4th Studio Album
Status: Out as of 2011
Rating: 3 Feathers
So, remember The Strokes? The ones who long ago came out with those albums with “Last Nite” and “Reptilia” on them and then released that moderately tedious album…what was it…First Impressions of Earth? Oh yeah, that band. After five years of empty-promises for new material, inter-band relationship problems, and several (some questionable) trials with solo work, The Strokes have finally released their arguably-more-anticipated-than-Is-This-It? 4th album, Angles. The band is actually happy to be a band again, with the many different musical angles being brought in to give us a very easy flowing and different album. This is The Strokes of the modern age.
“Machu Picchu” is instantly catchy with its grooving disco beat, but it sounds absolutely nothing like what you’d expect. The incorporation of harmonies and reggae rhythms shows that they are, at this point, courageous enough to innovate their sound on the very first song. “Under Cover of Darkness” completely takes a step backward, comparatively, but it’s still so different. It’s like power-Strokes. Casablancas almost ironically notes that “everybody's been singing the same song ten years” because it combines all the standard elements of their sound into four minutes, but I must admit, it delivers with every successive listen. “Two Kinds of Happiness” is pleasantly mellow, with light new-wave overtones, but it’s not overtly remarkable. If it wasn’t underpinned by twangy guitar, I can easily say I would never guess this was The Strokes, assuming it was a typical 80s “indie” band. “You’re So Right” is actually utterly horrific. For some disgusting reason they decided to bypass drummer Fab Moretti’s talent and go right for sickening drum machines, along with static guitar that makes it sound like a carbon copy of Julian Casablancas’ “River of Brakelights”. Even “Metabolism” three gigantic steps back by taking the worse half of First Impressions of Earth and reconfiguring it to make a distraught and confused mess. After developing a tremendous migraine, the natural drums and immense bouncing catchiness comes back for “Taken For a Fool”. It’s so outrageously likable and mind-ingraining that you will listen to it multiple times before moving onto the next song. “Call Me Back” is kind of creepy. It’s easily the most experimental Strokes song ever made, with no outright melody or sing-along qualities. If you only like lively guitar solos and passionate singing, this song will destroy your listening experience, but I like it’s eeriness and out-of-placeness. A song like “Gratisfaction” is so overwhelmingly easily comparable to Billy Joel, with an arena epic chorus and instrumentation that work to get a certain type of emotional power from you that only a coliseum-rock song can. “Life is Simple in the Moonlight” is a beautiful closer. The verses have delicate intertwining guitar with light vocals that create a nice bed for the slightly heavier, more desperate chorus to fall upon. It sums up all the changes, trials, triumphs, desperation, catchiness, and twangyness of Angles into a well orchestrated closer.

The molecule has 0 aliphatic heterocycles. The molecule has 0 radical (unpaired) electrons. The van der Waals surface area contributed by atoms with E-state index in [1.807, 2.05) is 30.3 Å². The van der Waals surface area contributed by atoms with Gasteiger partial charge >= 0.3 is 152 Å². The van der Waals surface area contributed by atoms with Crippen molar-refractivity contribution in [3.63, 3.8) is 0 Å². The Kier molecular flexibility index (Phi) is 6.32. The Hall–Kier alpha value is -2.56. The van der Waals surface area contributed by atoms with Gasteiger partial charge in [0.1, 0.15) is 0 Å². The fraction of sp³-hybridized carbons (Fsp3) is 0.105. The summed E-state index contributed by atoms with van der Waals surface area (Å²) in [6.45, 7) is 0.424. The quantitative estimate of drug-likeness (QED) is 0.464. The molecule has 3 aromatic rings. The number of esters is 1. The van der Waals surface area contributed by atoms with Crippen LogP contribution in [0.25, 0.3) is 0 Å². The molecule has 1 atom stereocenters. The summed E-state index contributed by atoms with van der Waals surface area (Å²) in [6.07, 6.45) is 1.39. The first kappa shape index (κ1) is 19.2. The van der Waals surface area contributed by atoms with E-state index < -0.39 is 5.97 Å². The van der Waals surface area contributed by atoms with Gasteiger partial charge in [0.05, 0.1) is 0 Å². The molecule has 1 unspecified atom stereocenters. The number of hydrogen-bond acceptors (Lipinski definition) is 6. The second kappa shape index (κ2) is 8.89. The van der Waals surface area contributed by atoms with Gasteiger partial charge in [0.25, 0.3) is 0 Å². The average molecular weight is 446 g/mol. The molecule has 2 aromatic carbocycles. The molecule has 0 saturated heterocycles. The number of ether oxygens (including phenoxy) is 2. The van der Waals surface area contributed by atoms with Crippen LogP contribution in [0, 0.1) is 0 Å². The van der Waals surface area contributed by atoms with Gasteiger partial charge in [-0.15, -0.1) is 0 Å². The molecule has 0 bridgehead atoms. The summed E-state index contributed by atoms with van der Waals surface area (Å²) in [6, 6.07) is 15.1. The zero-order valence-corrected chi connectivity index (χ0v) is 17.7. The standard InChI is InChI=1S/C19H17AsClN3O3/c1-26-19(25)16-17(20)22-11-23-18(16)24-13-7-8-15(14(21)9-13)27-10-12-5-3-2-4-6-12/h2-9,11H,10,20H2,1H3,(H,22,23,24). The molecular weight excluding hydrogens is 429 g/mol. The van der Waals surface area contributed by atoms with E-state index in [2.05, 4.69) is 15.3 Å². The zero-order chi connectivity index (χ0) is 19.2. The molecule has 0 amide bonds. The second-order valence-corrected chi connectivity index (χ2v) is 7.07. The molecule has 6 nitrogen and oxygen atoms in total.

It might be the out of control high expectations that come with a band like this, but I can’t say I was that impressed. At so many different points, I got feelings of “I heard this before” or “this sounds just like…”, and it was fairly apparent that some songs just lacked any direction. With that said, this album is not bad. It was significantly more welcomed on the first listen than First Impressions was and certain songs (“Under Cover”, “Taken For a Fool”) really pack the typical Strokes punch. I give them boatloads of credit for trying new things, incorporating new genres, and attempting to expand their sound, but I’m going to view this album as a transition. I fear it lacks the lasting quality their first two releases had, and I really do hope that in a year we don't ask ourselves is this it?
"Everyone was here except Julian. I can describe one day where you'd wonder how the record got made and a day where you would think it's the greatest thing that ever happened."-Albert Hammond Jr.
Video for Under Cover of Darkness
Recommendations: Machu Picchu, Under Cover of Darkness, Taken for a Fool, Life is Simple in the Moonlight
NOTE: I will have my review of Panda Bear's Tomboy out very shortly. Thanks a ton for reading this :)